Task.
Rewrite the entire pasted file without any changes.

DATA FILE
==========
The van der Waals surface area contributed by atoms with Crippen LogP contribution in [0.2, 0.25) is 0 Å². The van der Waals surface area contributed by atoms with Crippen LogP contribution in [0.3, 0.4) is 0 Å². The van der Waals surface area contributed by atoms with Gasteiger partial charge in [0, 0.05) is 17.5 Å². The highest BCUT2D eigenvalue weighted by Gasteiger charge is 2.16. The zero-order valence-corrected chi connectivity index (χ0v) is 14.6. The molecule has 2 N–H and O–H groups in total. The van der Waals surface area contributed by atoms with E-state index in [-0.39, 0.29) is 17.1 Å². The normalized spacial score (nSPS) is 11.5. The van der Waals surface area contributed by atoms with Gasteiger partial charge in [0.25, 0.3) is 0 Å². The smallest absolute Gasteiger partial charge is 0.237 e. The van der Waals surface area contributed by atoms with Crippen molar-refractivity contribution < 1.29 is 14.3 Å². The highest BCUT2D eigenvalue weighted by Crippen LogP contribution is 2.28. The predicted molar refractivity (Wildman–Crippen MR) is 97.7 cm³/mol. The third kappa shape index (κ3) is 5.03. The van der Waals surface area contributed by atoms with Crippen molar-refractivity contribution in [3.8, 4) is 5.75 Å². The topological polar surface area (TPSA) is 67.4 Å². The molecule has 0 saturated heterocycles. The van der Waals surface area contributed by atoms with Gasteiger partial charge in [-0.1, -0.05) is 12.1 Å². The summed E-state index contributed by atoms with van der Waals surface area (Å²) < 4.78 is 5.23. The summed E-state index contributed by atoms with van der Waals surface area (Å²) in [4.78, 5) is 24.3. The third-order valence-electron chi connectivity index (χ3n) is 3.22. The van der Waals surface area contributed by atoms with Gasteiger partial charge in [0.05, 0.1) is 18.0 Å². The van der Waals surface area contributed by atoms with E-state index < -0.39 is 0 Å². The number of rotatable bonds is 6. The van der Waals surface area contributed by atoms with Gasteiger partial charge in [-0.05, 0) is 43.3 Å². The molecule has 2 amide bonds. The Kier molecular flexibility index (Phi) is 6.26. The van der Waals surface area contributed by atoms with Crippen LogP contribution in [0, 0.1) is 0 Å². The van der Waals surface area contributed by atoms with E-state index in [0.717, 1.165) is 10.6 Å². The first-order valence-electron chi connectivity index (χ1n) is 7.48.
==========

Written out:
The van der Waals surface area contributed by atoms with Crippen LogP contribution in [0.2, 0.25) is 0 Å². The van der Waals surface area contributed by atoms with Crippen LogP contribution in [0.3, 0.4) is 0 Å². The van der Waals surface area contributed by atoms with Gasteiger partial charge in [0, 0.05) is 17.5 Å². The highest BCUT2D eigenvalue weighted by Gasteiger charge is 2.16. The zero-order valence-corrected chi connectivity index (χ0v) is 14.6. The molecule has 2 N–H and O–H groups in total. The van der Waals surface area contributed by atoms with E-state index in [-0.39, 0.29) is 17.1 Å². The normalized spacial score (nSPS) is 11.5. The van der Waals surface area contributed by atoms with Gasteiger partial charge in [0.25, 0.3) is 0 Å². The smallest absolute Gasteiger partial charge is 0.237 e. The van der Waals surface area contributed by atoms with Crippen molar-refractivity contribution < 1.29 is 14.3 Å². The highest BCUT2D eigenvalue weighted by Crippen LogP contribution is 2.28. The predicted molar refractivity (Wildman–Crippen MR) is 97.7 cm³/mol. The third kappa shape index (κ3) is 5.03. The van der Waals surface area contributed by atoms with Crippen molar-refractivity contribution in [3.8, 4) is 5.75 Å². The topological polar surface area (TPSA) is 67.4 Å². The molecule has 0 saturated heterocycles. The van der Waals surface area contributed by atoms with Gasteiger partial charge in [-0.1, -0.05) is 12.1 Å². The summed E-state index contributed by atoms with van der Waals surface area (Å²) < 4.78 is 5.23. The summed E-state index contributed by atoms with van der Waals surface area (Å²) in [4.78, 5) is 24.3. The third-order valence-electron chi connectivity index (χ3n) is 3.22. The van der Waals surface area contributed by atoms with Gasteiger partial charge in [0.05, 0.1) is 18.0 Å². The van der Waals surface area contributed by atoms with E-state index < -0.39 is 0 Å². The number of rotatable bonds is 6. The van der Waals surface area contributed by atoms with Gasteiger partial charge in [-0.05, 0) is 43.3 Å². The molecule has 2 amide bonds. The Kier molecular flexibility index (Phi) is 6.26. The van der Waals surface area contributed by atoms with Crippen LogP contribution in [0, 0.1) is 0 Å². The van der Waals surface area contributed by atoms with E-state index in [0.717, 1.165) is 10.6 Å². The first-order valence-electron chi connectivity index (χ1n) is 7.48.